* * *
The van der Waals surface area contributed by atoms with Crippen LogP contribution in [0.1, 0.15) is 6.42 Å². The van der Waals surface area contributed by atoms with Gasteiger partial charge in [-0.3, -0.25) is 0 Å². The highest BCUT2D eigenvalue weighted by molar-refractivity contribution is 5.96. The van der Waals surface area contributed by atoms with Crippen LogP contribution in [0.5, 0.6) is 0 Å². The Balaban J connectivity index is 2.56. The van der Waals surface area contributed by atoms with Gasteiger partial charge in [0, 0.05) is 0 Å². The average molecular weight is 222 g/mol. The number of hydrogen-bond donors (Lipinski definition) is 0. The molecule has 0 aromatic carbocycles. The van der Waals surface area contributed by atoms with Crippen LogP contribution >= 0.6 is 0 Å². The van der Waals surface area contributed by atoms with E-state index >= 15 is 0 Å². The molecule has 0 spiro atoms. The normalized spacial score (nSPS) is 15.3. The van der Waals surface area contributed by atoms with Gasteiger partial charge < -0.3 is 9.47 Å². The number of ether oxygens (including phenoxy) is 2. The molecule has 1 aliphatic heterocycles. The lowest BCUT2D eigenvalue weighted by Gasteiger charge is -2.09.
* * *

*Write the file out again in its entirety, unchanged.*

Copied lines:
The van der Waals surface area contributed by atoms with Crippen LogP contribution in [0.1, 0.15) is 6.42 Å². The van der Waals surface area contributed by atoms with Gasteiger partial charge in [-0.3, -0.25) is 0 Å². The highest BCUT2D eigenvalue weighted by molar-refractivity contribution is 5.96. The van der Waals surface area contributed by atoms with Crippen LogP contribution in [0.5, 0.6) is 0 Å². The Balaban J connectivity index is 2.56. The van der Waals surface area contributed by atoms with Gasteiger partial charge in [0, 0.05) is 0 Å². The average molecular weight is 222 g/mol. The number of hydrogen-bond donors (Lipinski definition) is 0. The molecule has 0 aromatic carbocycles. The van der Waals surface area contributed by atoms with Crippen LogP contribution >= 0.6 is 0 Å². The van der Waals surface area contributed by atoms with E-state index >= 15 is 0 Å². The molecule has 0 spiro atoms. The normalized spacial score (nSPS) is 15.3. The van der Waals surface area contributed by atoms with Gasteiger partial charge < -0.3 is 9.47 Å². The number of ether oxygens (including phenoxy) is 2. The molecule has 1 aliphatic heterocycles. The lowest BCUT2D eigenvalue weighted by Gasteiger charge is -2.09.